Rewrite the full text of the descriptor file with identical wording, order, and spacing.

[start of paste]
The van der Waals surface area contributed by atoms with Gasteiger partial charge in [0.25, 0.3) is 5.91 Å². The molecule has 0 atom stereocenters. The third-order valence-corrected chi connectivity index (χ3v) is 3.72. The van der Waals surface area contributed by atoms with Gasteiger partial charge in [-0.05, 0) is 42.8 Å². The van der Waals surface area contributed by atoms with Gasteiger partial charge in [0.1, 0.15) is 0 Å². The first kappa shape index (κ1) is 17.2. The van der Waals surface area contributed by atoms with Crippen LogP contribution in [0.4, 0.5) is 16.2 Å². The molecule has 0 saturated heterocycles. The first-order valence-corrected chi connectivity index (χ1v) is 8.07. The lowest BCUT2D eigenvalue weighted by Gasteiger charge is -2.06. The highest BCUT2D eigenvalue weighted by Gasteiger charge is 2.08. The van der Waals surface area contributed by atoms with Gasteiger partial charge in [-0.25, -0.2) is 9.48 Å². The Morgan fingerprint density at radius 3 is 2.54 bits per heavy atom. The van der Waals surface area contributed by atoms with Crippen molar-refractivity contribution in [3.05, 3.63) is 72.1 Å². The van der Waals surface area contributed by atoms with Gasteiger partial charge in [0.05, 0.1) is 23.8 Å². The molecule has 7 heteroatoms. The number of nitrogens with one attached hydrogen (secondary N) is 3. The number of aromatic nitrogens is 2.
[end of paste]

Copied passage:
The van der Waals surface area contributed by atoms with Gasteiger partial charge in [0.25, 0.3) is 5.91 Å². The molecule has 0 atom stereocenters. The third-order valence-corrected chi connectivity index (χ3v) is 3.72. The van der Waals surface area contributed by atoms with Gasteiger partial charge in [-0.05, 0) is 42.8 Å². The van der Waals surface area contributed by atoms with Gasteiger partial charge in [0.1, 0.15) is 0 Å². The first kappa shape index (κ1) is 17.2. The van der Waals surface area contributed by atoms with Crippen LogP contribution in [0.4, 0.5) is 16.2 Å². The molecule has 0 saturated heterocycles. The first-order valence-corrected chi connectivity index (χ1v) is 8.07. The lowest BCUT2D eigenvalue weighted by Gasteiger charge is -2.06. The highest BCUT2D eigenvalue weighted by Gasteiger charge is 2.08. The van der Waals surface area contributed by atoms with Gasteiger partial charge in [-0.25, -0.2) is 9.48 Å². The Morgan fingerprint density at radius 3 is 2.54 bits per heavy atom. The van der Waals surface area contributed by atoms with Crippen molar-refractivity contribution in [3.05, 3.63) is 72.1 Å². The van der Waals surface area contributed by atoms with Gasteiger partial charge in [0.05, 0.1) is 23.8 Å². The molecule has 7 heteroatoms. The number of nitrogens with one attached hydrogen (secondary N) is 3. The number of aromatic nitrogens is 2.